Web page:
The Oregon daily journal. (Portland, Or.) 1902-1972, September 02, 1911, Page 1, Image 1

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    - ll..
JOURNAL. WANT ADS
rent rentable .property quickly and - - ,
'-U makes all good " property . rentable. .. -.
.''.And they cob but little., y-.'-- ,v
Coast temperatures
RA M. Today. ,
Boise .............. .'. . 84
Seattle BO "
SpoSane . ..B8
Marshfield . . , 4 .
San FranciiOO . ,. J 4 .
Portland . . , .'V, . .". , , . ; 01 v
Roseburg . , 54
The weather Probably fair to
v night and Sunday; westerly winds.. !
Vol: x3 no; 154.
PORTLAND, OREGON. SATURDAY EVENING, SEPTEMBER
-TWO SECTIONS, 20 PAGES
PRICE TWO
CENTS ' P" AIH AM KIWI
1911.-
BRIGGS INDICTED
SECRE
F;1
TIE DILLS FOUND
Grand Jury Makes No Refer
erence to Graft Investiga
tion, but. Recommends A.
Vaughn fake Briggs' Job.
two frenchmen may.
Have been indicted
Fifty New Policemen Recom-
mended Bad Food at City
Jail Deplored. .
Among seven secret Indictments -'. re
turned by the grand jury this afternoon
It- la believed one is against A. S.
Briggs, former superintendent of the
Llnnton rockpile. Rumors are current
that one or more indictments have been
entered against Frenchmen involved in
the Jackpot charges in the north end
but it was Impossible to confirm these
reports. Bench warrants were ordered
Issued by Judge Gatens upon the secret
indictments.
In its final report the grand jury made
no reference to the graft investigation
but recommended that Andy Vaughn,
who is temporarily filling the place of
Briggs. be made permanent superintend-
ent of the Llnnton rock pile.
Fifty new policemen sre recommended
and the city officials are unsparingly
condemned for conditions at the city
Jail, where it is said the food furnished
the prisoners is not fit to eat.
Grand Just's Beport.
In this regard the report says:
'We visited the city jail, found con
ditlons there simply horrible, ventlla
tion very cad. food not fit to eat. 28 In
mates cuddled together like rats In low
er part of said city jail; a large supply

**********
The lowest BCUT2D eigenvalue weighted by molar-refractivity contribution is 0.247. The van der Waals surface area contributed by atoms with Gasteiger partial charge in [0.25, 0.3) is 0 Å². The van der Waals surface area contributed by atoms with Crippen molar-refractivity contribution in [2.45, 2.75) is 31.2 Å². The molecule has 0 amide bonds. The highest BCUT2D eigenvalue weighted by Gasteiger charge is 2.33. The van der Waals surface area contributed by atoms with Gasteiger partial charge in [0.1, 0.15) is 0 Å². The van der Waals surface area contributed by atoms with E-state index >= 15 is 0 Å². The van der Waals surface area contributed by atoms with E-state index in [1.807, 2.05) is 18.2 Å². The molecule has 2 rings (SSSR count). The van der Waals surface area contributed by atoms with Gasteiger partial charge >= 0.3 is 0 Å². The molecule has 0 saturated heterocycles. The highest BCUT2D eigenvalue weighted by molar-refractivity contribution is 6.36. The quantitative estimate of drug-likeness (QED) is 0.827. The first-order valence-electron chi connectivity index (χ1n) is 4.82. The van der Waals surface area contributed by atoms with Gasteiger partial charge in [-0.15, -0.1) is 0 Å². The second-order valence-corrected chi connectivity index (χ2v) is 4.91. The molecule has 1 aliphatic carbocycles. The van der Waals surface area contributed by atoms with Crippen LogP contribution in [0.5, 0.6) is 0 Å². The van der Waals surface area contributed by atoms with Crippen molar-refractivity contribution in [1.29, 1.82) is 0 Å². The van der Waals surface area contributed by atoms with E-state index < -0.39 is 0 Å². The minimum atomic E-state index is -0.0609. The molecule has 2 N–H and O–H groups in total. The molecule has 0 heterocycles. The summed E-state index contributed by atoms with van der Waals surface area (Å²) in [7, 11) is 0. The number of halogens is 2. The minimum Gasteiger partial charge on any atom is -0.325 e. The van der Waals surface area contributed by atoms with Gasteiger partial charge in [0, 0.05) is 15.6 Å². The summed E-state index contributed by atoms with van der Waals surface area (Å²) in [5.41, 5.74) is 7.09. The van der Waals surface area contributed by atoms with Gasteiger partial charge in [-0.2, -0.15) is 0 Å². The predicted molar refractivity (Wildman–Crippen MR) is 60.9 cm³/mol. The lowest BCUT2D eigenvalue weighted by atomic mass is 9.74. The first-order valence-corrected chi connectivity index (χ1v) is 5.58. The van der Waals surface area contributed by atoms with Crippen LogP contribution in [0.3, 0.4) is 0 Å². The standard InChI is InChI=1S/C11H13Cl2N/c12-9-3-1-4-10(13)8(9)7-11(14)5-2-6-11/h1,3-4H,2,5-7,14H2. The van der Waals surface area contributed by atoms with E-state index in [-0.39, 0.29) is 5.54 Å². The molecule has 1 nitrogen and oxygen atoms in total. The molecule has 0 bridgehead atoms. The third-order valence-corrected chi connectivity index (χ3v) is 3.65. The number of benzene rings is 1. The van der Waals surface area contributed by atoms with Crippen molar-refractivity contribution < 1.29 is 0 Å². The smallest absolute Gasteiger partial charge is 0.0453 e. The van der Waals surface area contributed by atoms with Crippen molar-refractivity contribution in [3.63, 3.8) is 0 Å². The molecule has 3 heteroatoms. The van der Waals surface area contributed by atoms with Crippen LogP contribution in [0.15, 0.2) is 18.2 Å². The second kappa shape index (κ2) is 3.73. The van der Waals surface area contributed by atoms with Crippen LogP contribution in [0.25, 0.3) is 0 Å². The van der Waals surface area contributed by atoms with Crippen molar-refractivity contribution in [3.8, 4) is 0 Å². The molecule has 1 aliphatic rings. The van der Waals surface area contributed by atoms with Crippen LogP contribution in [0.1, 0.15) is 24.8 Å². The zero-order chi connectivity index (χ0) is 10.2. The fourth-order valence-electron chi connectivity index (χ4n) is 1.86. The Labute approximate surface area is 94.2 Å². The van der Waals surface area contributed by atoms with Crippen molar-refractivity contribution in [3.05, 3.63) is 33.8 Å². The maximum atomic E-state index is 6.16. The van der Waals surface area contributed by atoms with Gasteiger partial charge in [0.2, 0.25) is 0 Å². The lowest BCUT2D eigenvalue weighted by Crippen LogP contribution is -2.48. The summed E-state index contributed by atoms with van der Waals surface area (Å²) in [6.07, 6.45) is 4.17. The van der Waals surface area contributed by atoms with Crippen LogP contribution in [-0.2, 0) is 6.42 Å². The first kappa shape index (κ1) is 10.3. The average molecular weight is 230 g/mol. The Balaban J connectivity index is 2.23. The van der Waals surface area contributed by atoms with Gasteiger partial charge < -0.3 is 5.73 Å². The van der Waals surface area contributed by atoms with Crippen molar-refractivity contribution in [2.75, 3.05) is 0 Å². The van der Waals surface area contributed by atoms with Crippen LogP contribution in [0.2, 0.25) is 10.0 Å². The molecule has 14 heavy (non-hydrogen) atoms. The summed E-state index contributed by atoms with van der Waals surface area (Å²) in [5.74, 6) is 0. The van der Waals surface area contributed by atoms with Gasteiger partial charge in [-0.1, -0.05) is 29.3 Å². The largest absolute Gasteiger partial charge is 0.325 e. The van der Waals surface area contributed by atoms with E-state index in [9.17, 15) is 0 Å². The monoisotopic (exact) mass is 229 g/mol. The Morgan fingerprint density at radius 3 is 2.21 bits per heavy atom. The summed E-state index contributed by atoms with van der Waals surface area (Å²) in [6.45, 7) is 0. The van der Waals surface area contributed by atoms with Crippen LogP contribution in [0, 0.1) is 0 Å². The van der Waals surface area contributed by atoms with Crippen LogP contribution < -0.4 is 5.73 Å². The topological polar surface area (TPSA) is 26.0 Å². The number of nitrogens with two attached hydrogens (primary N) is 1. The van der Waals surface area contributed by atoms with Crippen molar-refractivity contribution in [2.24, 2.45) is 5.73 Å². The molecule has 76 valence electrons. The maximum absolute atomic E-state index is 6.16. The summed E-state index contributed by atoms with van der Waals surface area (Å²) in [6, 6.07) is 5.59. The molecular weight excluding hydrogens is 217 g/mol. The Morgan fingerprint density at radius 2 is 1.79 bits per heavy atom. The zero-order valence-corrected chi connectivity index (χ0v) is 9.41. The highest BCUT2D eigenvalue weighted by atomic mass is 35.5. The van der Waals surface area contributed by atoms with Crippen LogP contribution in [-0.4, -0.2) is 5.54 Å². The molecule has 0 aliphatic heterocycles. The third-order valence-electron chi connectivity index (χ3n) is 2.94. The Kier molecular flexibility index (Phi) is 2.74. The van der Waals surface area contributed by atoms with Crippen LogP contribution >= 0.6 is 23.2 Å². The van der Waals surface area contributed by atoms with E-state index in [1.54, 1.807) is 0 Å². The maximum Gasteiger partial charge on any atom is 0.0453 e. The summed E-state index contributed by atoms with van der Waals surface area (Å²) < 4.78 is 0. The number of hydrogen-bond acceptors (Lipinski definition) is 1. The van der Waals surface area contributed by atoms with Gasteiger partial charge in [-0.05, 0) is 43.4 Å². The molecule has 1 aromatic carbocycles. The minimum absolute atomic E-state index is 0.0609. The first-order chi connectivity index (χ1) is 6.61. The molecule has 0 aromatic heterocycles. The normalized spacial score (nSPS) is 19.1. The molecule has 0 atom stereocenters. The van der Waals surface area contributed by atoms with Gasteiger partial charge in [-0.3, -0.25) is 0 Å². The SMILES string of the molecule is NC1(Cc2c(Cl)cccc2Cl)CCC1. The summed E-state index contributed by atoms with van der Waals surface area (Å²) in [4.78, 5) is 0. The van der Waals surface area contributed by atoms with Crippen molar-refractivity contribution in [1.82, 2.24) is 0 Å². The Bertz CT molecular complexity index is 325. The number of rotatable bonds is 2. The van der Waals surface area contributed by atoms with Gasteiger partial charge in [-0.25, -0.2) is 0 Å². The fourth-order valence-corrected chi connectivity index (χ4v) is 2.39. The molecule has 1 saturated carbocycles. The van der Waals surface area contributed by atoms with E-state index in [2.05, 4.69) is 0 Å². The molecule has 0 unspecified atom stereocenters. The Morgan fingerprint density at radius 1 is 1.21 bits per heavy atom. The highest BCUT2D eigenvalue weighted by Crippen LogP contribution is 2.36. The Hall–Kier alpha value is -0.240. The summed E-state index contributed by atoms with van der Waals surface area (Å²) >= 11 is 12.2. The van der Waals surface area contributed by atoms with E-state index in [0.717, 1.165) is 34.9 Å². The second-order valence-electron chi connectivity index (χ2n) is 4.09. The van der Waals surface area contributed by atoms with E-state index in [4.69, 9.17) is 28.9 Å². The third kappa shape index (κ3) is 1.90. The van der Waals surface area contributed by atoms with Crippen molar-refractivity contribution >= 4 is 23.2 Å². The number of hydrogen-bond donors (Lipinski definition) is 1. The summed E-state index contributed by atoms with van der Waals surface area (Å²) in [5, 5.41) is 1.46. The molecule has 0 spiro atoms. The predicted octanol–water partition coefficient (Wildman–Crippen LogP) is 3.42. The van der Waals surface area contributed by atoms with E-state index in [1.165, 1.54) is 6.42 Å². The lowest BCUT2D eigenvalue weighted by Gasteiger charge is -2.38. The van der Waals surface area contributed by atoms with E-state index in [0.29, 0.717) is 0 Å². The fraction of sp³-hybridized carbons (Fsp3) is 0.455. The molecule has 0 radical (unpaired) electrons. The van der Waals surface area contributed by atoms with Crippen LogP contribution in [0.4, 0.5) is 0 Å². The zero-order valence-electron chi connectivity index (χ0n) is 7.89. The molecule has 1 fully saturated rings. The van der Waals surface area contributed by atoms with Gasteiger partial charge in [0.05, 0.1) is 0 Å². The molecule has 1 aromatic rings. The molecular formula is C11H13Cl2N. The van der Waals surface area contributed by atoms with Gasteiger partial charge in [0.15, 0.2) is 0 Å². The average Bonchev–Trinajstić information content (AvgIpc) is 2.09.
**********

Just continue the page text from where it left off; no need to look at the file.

of the meat served out to the prison
ers on the 26th of August last was
taken to the board of health by two of
the grand jurors and left there for their
inspection, and we hope that said board
of health will act on this matter.
"A city - administration that will al
low such conditions or things to go
Herd of Revolution
.. 11;-
f : -J
-'
V ft
't 6 - f
i i i 1
'ik'
?
(Continued on Page Six.)
THREE OFFICIALS
OF CITY CITED TO
E TO COURT
Rushlight, Slover and Barbur
Must Show Cause Why
They Are Not in Contempt;
Injunction Violated, Alleged.
Mayor Rushlight, City Auditor Barbur
and Chief of Police Slover must come
Into the circuit court and show cause
why they should not be arrested and
punished for contempt of court because
they have persisted in trying to enforce
the latest vehicle tax ordinance.
Such was the order signed by Presid
ing Judge Gatens this morning upon the
application of W. B. Shlveiy and Seltz
ft Belts, attorneys for the Edwards com
pany, whloh has been threatened with
arrest for failure to pay vehicle tax.
The mayor and others named as de
fendants are cited to appear next Thurs
day morning to tell why they should
not ba arrested.
It is contended by Mr. Shlveiy that
the city officials are violating an In
junction Issued" by Judge Gatens on
June 20, when ordinance 22,986 was .de
clared Invalid. Judge Gatens restrained
the enforcement of any provisions of
the ordinances Since that time the city
has 'passed a new ordinance, attempt
ing to amend the ordinance overturned
by Judge Gatens. It Is contended tha
city has no power to amend an invalid
ordinance.
The latest ordinance was recently
made tha subject of ' attack in another
suit. An injunction against its enforce
ment was sought before Judge McGinn,
but the court demurred to the complaint
of Us own motion and sent the case
along to the supreme court.
The proceedings started today will
bring up interesting questions of law
as to the power of the city to enact
amending ordinances, which have been
In fashion since the courts began to
swat the vehicle tax laws. One time